Quantcast
  • We invite you to join UKWorkshop.
    Members can turn off viewing Ads!

routing dog holes

UKworkshop.co.uk

Help Support UKworkshop.co.uk:

madge

Established Member
Joined
7 Feb 2012
Messages
125
Reaction score
0
Location
london
hi all, I need to drill dog holes in a new workbench but don't have a drill stand - what do you think about using a router? what kind of bit would I need?
 

JMcK

Established Member
Joined
29 Aug 2009
Messages
202
Reaction score
0
Location
SW France - Perigord Vert - 24450
I'll probably get shot down for this, but I looked at this problem myself several times (a woodworking hobbyist) in the end I used a hand-held drill with a 20mm wood drill. I made it as upright as I possibly could by eye and a square and then drilled the holes.

I felt, and so far have been happy with the result, that, provided the holes were as near as possible to vertical then any dogs used would be able to do their job. Obviously, I'm not talking about large erors

I also use Richard T' holdfasts without any problem. The fact that holdfasts work by exerting a sideways pressure on the hole means that any tiny error has no effect.

As I said, I will probably get shot down for the above. :D
 

thick_mike

Wood Shortener
Joined
21 Aug 2011
Messages
802
Reaction score
36
Location
Wing, Bucks
JMcK":3q7a4452 said:
I'll probably get shot down for this, but I looked at this problem myself several times (a woodworking hobbyist) in the end I used a hand-held drill with a 20mm wood drill. I made it as upright as I possibly could by eye and a square and then drilled the holes.

I felt, and so far have been happy with the result, that, provided the holes were as near as possible to vertical then any dogs used would be able to do their job. Obviously, I'm not talking about large erors

I also use Richard T' holdfasts without any problem. The fact that holdfasts work by exerting a sideways pressure on the hole means that any tiny error has no effect.

As I said, I will probably get shot down for the above. :D
I also use Richard's holdfasts with "sub-optimal" holes I drilled using a hand brace and spur bit. I quite like the way I can tighten and loosen the grip by rotating them in wonky holes.
 

deserter

Established Member
Joined
5 Nov 2009
Messages
551
Reaction score
0
Location
Shrewsbury, Shropshire
Also drilled all my holes with a cordless and spade bit, works a dream, just take it steady.
I also turned my beach dogs on the lathe and they are also perfect, and my hold downs hold tight.
 

WoodMangler

Established Member
Joined
7 Oct 2011
Messages
392
Reaction score
0
Location
Mid-west Wales
deserter":3fb6bnsx said:
Also drilled all my holes with a cordless and spade bit, works a dream, just take it steady.
Me too - I just have a couple of set-squares on the bench at 90 degrees to each other. I line one up by eye , the missus watches the other one and tells me when i go off vertical (or you could use a mirror).
 

Andy RV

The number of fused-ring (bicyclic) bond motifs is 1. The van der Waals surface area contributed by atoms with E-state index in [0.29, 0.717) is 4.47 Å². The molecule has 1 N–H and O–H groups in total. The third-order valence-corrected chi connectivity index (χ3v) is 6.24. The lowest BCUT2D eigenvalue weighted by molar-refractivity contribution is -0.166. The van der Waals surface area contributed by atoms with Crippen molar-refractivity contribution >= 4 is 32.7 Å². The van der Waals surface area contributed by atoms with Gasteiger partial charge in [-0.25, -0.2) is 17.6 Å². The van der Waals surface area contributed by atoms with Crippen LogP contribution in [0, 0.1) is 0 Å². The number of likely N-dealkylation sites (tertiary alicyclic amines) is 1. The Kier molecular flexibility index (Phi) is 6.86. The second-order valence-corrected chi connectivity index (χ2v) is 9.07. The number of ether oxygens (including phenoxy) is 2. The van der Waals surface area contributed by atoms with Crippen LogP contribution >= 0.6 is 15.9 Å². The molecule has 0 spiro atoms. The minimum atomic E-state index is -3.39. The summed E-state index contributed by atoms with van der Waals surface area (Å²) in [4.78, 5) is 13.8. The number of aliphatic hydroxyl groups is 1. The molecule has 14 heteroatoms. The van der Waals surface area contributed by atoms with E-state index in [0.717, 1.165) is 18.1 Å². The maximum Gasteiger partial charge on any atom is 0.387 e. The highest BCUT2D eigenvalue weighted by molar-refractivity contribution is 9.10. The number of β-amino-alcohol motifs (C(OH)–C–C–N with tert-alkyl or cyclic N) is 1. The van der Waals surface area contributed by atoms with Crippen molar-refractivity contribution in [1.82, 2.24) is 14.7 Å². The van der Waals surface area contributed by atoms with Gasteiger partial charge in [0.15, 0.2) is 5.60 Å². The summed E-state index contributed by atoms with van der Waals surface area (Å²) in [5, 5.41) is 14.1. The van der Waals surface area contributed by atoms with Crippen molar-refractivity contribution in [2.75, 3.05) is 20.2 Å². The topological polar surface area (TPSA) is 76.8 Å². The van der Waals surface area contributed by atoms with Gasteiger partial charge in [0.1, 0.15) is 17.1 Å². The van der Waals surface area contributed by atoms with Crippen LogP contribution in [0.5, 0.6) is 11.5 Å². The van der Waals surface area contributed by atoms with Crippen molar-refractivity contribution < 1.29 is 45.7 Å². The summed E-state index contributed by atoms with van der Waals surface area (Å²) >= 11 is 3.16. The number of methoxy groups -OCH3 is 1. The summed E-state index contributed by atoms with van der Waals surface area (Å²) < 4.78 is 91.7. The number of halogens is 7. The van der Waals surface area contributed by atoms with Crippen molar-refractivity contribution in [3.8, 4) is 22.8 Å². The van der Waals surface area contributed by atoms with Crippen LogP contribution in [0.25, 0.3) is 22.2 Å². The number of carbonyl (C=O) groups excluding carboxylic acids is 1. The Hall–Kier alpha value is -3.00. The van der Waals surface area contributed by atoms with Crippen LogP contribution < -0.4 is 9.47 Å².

Established Member
Joined
14 Feb 2009
Messages
299
Reaction score
0
Location
Uk
When I built my bench I did the dog holes with the router and a 19mm straight cutter, nice clean and square holes and easy to layout by making a base with an adjustable fence (small sheet of mdf with 2x2 as a fence).

However! My router bit wasn't long enough to cut though the 75mm top so I finished the holes with a forstner bit, this created a step/ shoulder that stopped the dogs from dropping all the way in.

So if you do go the router route make sure the bit is long enough to create the hole in one opperation, another option could be to use an undersized cutter to produce a pilot to guide your finish size drill.
 

hrk

Established Member
Joined
8 Feb 2012
Messages
35
Reaction score
0
Location
Huddersfield
i have been looking recently to do exactly the same thing (trying to copy the MFT top) and best method seems to be a 19mm spiral upcut bit for the router however I havent seen a cheap one yet!

Once I cut the holes i'm gonna get a set of rail dogs from qwas in America (http://www.qwasproducts.com/RailDogs.html)
 

marcros

Established Member
Joined
11 Feb 2011
Messages
10,973
Reaction score
600
Location
Leeds
you should be able to pick up something similar to that rig for peanuts on ebay. Cheaper than a spiral router bit.
 

madge

Established Member
Joined
7 Feb 2012
Messages
125
Reaction score
0
Location
london
Thank you all for the replies and especially Kevin for the offer of borrowing a brace! I reckon I'm going to have a go with a router and 19mm straight bit as then I've got all the gear I need already and then try a brace if it doesn't work out. cheers guys!
 

Ollie78

Established Member
Joined
4 Aug 2011
Messages
575
Reaction score
171
Location
Wiltshire
I was thinking about this issue a while ago.
I have seen the ideal thing but have never found one for sale. I saw it on a random youtube video.
It as a Triton cordless drill with a built in spring loaded plunge fitting on it, just like a very small plunge router base. It appears that you can retract this when not in use. It seemed to me to be a great idea.
If anyone knows anything about this drill Please let me know, it is not shown on the Triton website.

Another alternative is a separate drill guide I have seen with multi angle positioning and a built in chuck , not too pricey.
I think I will use one of those.

Ollie
 
Top